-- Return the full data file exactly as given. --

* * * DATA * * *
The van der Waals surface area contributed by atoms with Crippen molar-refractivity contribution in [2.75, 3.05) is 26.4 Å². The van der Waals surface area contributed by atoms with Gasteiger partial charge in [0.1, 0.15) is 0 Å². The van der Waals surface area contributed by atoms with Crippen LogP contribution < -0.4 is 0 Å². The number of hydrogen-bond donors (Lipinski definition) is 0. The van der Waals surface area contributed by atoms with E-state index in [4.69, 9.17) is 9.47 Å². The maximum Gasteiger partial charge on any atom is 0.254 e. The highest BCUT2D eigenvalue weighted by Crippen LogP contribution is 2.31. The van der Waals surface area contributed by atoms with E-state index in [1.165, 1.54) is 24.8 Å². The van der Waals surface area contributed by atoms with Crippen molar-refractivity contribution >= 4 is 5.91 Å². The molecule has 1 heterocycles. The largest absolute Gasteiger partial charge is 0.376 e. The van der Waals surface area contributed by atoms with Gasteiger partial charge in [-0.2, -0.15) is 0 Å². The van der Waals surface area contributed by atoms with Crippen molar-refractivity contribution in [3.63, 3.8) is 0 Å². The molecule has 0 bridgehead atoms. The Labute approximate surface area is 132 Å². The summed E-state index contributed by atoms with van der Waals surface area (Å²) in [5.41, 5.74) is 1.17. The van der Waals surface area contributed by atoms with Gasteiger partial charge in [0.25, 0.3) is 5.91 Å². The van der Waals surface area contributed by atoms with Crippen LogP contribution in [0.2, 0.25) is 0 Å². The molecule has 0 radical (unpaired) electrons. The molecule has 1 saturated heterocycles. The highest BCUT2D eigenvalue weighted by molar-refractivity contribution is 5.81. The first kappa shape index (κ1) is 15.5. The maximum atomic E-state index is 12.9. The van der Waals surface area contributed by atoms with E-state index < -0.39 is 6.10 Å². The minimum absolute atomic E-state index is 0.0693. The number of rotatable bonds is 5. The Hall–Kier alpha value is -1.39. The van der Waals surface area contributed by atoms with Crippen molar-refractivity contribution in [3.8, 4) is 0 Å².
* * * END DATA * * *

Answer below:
The van der Waals surface area contributed by atoms with Crippen molar-refractivity contribution in [2.75, 3.05) is 26.4 Å². The van der Waals surface area contributed by atoms with Gasteiger partial charge in [0.1, 0.15) is 0 Å². The van der Waals surface area contributed by atoms with Crippen LogP contribution < -0.4 is 0 Å². The number of hydrogen-bond donors (Lipinski definition) is 0. The van der Waals surface area contributed by atoms with E-state index in [4.69, 9.17) is 9.47 Å². The maximum Gasteiger partial charge on any atom is 0.254 e. The highest BCUT2D eigenvalue weighted by Crippen LogP contribution is 2.31. The van der Waals surface area contributed by atoms with E-state index in [1.165, 1.54) is 24.8 Å². The van der Waals surface area contributed by atoms with Crippen molar-refractivity contribution >= 4 is 5.91 Å². The molecule has 1 heterocycles. The largest absolute Gasteiger partial charge is 0.376 e. The van der Waals surface area contributed by atoms with Gasteiger partial charge in [-0.2, -0.15) is 0 Å². The van der Waals surface area contributed by atoms with Crippen molar-refractivity contribution in [3.63, 3.8) is 0 Å². The molecule has 0 bridgehead atoms. The Labute approximate surface area is 132 Å². The summed E-state index contributed by atoms with van der Waals surface area (Å²) in [5.41, 5.74) is 1.17. The van der Waals surface area contributed by atoms with Gasteiger partial charge in [0.25, 0.3) is 5.91 Å². The van der Waals surface area contributed by atoms with Crippen LogP contribution in [0.2, 0.25) is 0 Å². The molecule has 0 radical (unpaired) electrons. The molecule has 1 saturated heterocycles. The highest BCUT2D eigenvalue weighted by molar-refractivity contribution is 5.81. The first kappa shape index (κ1) is 15.5. The maximum atomic E-state index is 12.9. The van der Waals surface area contributed by atoms with E-state index < -0.39 is 6.10 Å². The minimum absolute atomic E-state index is 0.0693. The number of rotatable bonds is 5. The Hall–Kier alpha value is -1.39. The van der Waals surface area contributed by atoms with Crippen molar-refractivity contribution in [3.8, 4) is 0 Å².